Extraterrestrial Autonomous Lander Systems to Touch Down on Mars

The future of humans is on Mars. Between SpaceX, Boeing, NASA, and every other national space program, we’re going to Mars. With this comes a problem: flying to Mars is relatively easy, but landing a large payload on the surface of another planet is orders of magnitude more difficult. Mars, in particular, is tricky: it has just enough atmosphere that you need to design around it, but not enough where we can use only parachutes to bring several tons down to the surface. On top of this, we’ll need to land our habitats and Tesla Roadsters inside a very small landing ellipse. Landing on Mars is hard and the brightest minds are working on it.

At this year’s Hackaday Superconference, we learned how hard landing on Mars is from Ara Kourchians (you may know him as [Arko]) and Steve Collins, engineers at the Jet Propulsion Laboratory in beautiful Pasadena. For the last few years, they’ve been working on COBALT, a technology demonstrator on how to use machine vision, fancy IMUs, and a host of sensors to land autonomously on alien worlds. You can check out the video of their Supercon talk below.

There are a few methods that have been used to land on Mars over the years. The first successful landing, Viking, in 1976, simply dropped the lander off at the top of the atmosphere with the hope of not landing on top of a gigantic boulder or on the side of a cliff. Curiosity, the car-sized rover that’s been going strong for half a decade, was a little more complex. The entry vehicle had an offset mass, and as the lander was plunging through the atmosphere, the computer could roll around its center of mass, imparting a little offset to its trajectory. This is also how the Apollo modules came back from the moon, and proof you can fly a brick, provided it doesn’t have a homogenous density.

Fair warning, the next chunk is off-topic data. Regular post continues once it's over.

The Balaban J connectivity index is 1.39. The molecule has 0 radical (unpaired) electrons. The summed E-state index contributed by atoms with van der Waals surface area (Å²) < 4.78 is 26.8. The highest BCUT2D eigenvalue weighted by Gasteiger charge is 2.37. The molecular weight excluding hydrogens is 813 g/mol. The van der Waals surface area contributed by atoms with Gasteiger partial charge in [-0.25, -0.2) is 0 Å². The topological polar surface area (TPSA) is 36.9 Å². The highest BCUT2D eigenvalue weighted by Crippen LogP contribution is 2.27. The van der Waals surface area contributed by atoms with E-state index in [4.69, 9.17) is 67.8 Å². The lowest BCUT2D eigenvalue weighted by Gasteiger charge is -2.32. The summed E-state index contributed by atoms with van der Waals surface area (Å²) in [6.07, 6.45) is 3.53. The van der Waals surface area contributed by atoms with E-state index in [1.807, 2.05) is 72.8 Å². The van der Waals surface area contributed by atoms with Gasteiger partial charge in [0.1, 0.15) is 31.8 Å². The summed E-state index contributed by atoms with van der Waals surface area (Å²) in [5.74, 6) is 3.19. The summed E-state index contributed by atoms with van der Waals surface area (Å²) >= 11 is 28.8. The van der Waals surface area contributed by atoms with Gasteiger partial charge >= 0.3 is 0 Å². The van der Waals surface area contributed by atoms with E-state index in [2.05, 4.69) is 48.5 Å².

But there are Mars rovers being built right now. The Mars 2020 rover is currently being assembled, and with that new landing techniques are needed to put the rover next to interesting geological formations. For Mars 2020, this means having the lander take pictures of the landing area during its descent through the atmosphere, compare those to maps created by one of the many Mars orbiters, and have the lander figure out if it’s going to land on a pile of rocks. If the lander senses it’s going to land in a dangerous area, it can divert its landing site a few hundred meters away towards safer terrain.

COBALT — the CoOperative Blending of Autonomous Landing Technologies — is a project to improve this technology. Eventually, we’re going to want to land on even more dangerous terrain on Mars or even Europa. These are challenging environments, and we don’t even have high-resolution maps of Europa. We probably won’t have high-resolution maps of Europa until we try to land there.

The COBALT payload package

To manage this, COBALT is a payload package loaded up with LIDAR, cameras, IMUs, and a beefy computer providing real-time sensing for where a rocket will land. The COBALT team actually got a chance to test their payload out last spring in the Mojave aboard a Masten Xodiac rocket. This rocket shot upward, turned down its engine, then moved off to the side and landed on a pad a few hundred meters downrange.

This test was a complete success. You can check out a few videos of the test from the Armstrong Flight Research Center in the Mojave where the rocket goes up, figures out where it is, and directs the engine to a precise landing point.

There will be a lot of ways we’re going to land on Mars. SpaceX is going all-in with lifting bodies and offset centers of mass. Boeing will probably go Thrust or Bust. Who knows what China and India will do. We will eventually get there, though, and when it comes to worlds other than Mars or the moon, this is probably what we’ll be using.